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  • On Nietzsche, Homer, and Dissimulation.A. Van Fossen Joel - unknown
    In this thesis, I focus on two undervalued aspects of Nietzsche’s admiration of the ancient Greeks: the healthy psychology of the Greeks, and the origins of this health in Homeric poetry. I argue that Homer was a cultural physician for the ancient Greeks and is responsible for creating a new, healthy set of values through his epic poetry. In turn, these Homeric values brought Greece into its “tragic age”—a time during which Greek culture was “the highest authority for what we (...)
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  • Nietzsche and Moral Inquiry: Posing the Question of the Value of Our Moral Values.Adam Leach - 2018 - Dissertation, University of Essex
    The continued presence and importance of Christian moral values in our daily lives, coupled with the fact that faith in Christianity is in continual decline, raises the question as to why having lost faith in Christianity, we have also not lost faith in our Christian moral values. This question is also indicative of a more pressing phenomenon: not only have we maintained our faith in Christian values, we fail to see that the widespread collapse of Christianity should affect this faith. (...)
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  • The Relevance of History for Moral Philosophy: A Study of Nietzsche's Genealogy.Paul Katsafanas - 2011 - In Simon May (ed.), Nietzsche's 'On the Genealogy of Morality': A Critical Guide. Cambridge University Press.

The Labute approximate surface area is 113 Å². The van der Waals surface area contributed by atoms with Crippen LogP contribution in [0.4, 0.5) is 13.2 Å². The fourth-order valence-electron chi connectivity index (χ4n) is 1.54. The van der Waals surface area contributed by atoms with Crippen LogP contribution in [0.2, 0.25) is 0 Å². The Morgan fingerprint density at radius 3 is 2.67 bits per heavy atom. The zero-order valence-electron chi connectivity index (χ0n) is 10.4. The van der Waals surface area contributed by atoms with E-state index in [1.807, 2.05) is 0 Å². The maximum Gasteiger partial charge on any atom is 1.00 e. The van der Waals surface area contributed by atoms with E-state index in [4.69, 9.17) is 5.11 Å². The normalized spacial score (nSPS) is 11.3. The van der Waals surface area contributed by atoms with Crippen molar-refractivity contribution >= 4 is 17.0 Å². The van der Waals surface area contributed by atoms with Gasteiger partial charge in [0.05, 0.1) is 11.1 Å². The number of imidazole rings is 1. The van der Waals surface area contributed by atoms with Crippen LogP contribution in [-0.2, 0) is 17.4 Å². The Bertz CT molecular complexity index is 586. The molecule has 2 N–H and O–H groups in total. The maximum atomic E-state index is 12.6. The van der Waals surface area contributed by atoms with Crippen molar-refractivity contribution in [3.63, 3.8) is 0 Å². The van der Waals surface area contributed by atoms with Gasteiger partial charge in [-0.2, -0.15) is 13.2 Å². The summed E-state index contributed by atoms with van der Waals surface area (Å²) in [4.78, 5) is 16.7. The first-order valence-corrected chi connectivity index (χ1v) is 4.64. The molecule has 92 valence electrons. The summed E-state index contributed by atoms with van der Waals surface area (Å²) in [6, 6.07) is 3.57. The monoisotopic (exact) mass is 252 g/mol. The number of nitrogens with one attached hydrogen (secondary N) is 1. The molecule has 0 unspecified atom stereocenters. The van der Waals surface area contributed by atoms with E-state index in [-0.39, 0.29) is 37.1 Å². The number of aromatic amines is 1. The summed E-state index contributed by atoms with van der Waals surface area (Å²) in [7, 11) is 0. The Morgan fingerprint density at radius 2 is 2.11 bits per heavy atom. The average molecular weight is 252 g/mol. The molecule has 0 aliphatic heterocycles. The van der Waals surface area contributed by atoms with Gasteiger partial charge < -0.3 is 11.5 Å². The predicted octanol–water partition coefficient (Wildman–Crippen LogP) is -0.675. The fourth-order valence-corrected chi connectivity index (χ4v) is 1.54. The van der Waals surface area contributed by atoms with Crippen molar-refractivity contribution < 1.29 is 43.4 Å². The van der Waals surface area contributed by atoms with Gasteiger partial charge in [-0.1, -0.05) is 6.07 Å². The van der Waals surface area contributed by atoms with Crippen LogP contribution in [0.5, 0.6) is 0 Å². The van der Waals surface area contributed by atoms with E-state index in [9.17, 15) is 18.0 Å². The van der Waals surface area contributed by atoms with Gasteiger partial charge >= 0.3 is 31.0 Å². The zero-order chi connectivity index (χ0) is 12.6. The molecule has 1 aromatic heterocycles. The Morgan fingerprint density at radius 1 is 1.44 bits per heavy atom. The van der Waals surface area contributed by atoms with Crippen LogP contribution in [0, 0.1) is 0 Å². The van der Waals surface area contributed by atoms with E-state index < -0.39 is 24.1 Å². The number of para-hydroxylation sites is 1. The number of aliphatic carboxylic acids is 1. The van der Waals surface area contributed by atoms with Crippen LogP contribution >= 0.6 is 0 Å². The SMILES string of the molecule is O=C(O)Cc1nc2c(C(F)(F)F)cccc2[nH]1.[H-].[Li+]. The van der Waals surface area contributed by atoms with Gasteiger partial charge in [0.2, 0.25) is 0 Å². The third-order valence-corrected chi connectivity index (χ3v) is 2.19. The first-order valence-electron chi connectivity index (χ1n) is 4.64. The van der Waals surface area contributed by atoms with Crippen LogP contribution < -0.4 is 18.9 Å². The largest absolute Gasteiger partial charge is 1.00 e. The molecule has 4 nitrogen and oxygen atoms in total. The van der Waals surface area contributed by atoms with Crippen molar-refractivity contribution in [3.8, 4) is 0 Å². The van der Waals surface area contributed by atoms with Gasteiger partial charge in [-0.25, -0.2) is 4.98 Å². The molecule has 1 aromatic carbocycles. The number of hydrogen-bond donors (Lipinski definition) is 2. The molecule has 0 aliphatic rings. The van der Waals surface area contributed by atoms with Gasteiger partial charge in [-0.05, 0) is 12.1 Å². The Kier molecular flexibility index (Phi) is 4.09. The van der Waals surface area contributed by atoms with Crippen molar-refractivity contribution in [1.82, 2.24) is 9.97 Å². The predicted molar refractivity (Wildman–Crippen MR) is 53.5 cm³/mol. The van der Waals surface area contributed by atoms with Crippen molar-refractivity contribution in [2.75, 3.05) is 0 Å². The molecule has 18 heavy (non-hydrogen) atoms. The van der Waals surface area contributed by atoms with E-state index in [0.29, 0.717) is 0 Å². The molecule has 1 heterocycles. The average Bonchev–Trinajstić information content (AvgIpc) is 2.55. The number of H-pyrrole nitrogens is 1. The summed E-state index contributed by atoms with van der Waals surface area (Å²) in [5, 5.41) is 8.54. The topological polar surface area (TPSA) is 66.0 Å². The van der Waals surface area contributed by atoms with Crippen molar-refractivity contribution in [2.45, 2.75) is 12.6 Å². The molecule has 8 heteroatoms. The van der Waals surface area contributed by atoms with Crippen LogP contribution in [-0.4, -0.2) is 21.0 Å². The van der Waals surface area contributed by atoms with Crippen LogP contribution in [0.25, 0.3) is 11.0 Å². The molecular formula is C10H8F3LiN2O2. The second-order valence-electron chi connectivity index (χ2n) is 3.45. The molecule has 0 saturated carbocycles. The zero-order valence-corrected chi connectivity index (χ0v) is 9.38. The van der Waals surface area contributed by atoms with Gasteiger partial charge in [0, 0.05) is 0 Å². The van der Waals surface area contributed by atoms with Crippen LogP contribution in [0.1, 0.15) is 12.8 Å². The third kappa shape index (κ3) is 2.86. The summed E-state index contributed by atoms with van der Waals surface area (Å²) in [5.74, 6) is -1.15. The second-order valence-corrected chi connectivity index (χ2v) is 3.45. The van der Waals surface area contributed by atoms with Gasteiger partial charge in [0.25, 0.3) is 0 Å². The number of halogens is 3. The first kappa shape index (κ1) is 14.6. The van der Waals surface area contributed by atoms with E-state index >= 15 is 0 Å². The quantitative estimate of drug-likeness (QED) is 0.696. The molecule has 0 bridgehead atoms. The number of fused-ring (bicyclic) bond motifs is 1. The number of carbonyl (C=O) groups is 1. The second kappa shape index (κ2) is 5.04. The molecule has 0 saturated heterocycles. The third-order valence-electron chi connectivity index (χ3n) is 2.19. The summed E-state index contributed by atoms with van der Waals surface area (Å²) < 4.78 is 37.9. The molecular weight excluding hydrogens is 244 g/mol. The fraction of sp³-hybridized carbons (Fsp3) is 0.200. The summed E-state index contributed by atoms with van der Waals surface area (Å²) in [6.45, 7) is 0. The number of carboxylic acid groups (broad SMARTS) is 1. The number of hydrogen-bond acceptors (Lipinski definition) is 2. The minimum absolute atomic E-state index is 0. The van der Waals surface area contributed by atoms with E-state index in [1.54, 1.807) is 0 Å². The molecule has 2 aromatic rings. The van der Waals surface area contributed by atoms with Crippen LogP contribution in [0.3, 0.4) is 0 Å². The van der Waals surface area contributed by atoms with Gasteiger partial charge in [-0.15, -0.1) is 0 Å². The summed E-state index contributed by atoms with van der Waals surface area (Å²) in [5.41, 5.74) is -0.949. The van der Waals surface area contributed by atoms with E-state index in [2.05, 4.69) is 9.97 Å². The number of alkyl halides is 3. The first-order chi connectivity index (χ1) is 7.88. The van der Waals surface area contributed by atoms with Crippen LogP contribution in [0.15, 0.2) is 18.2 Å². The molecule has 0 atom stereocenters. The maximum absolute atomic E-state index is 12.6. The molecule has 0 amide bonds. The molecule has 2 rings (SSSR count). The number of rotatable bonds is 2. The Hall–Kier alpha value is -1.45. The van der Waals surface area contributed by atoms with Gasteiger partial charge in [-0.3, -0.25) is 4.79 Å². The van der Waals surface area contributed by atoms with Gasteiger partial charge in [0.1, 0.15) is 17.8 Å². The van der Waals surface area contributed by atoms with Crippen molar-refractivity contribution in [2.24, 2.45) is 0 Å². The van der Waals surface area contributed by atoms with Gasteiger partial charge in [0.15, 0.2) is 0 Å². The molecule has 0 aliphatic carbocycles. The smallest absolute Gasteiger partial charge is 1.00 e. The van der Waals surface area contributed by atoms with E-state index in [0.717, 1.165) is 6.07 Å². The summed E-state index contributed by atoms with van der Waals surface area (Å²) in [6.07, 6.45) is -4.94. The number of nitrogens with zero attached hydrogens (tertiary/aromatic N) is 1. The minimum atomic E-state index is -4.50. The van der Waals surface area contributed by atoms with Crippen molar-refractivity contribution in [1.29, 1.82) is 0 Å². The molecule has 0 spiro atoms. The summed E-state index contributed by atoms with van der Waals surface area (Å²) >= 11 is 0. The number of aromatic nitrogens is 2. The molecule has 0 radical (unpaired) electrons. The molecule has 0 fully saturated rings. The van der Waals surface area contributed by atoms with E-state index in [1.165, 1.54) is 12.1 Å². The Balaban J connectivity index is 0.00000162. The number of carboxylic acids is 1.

The Genealogy takes a historical form. But does the history play an essential role in Nietzsche's critique of modern morality? In this essay, I argue that the answer is yes. The Genealogy employs history in order to show that acceptance of modern morality was causally responsible for producing a dramatic change in our affects, drives, and perceptions. This change led agents to perceive actual increases in power as reductions in power, and actual decreases in power as increases in power. Moreover, (...)
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  • How Not to Affirm One's Life: Nietzsche and the Paradoxical Task of Life Affirmation.Allison Merrick - 2016 - History of Philosophy Quarterly 33 (1):63-78.
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  • Pulling Oneself Up by the Hair: Understanding Nietzsche on Freedom.Claire Kirwin - 2018 - Inquiry: An Interdisciplinary Journal of Philosophy 61 (1):82-99.
    Reading Nietzsche’s many remarks on freedom and free will, we face a dilemma. On the one hand, Nietzsche levels vehement attacks against the idea of the freedom of the will in several places throughout his writing. On the other hand, he frequently describes the sorts of people he admires as ‘free’ in various respects, as ‘free spirits’, or as in possession of a ‘free will’. So does Nietzsche think that we are or perhaps could be free, or not? I argue (...)
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  • Attitudes to Suffering: Parfit and Nietzsche.Christopher Janaway - 2017 - Inquiry: An Interdisciplinary Journal of Philosophy 60 (1-2):66-95.
    In On What Matters, Derek Parfit argues that Nietzsche does not disagree with central normative beliefs that ‘we’ hold. Such disagreement would threaten Parfit’s claim that normative beliefs are known by intuition. However, Nietzsche defends a conception of well-being that challenges Parfit’s normative claim that suffering is bad in itself for the sufferer. Nietzsche recognizes the phenomenon of ‘growth through suffering’ as essential to well-being. Hence, removal of all suffering would lead to diminished well-being. Parfit claims that if Nietzsche understood (...)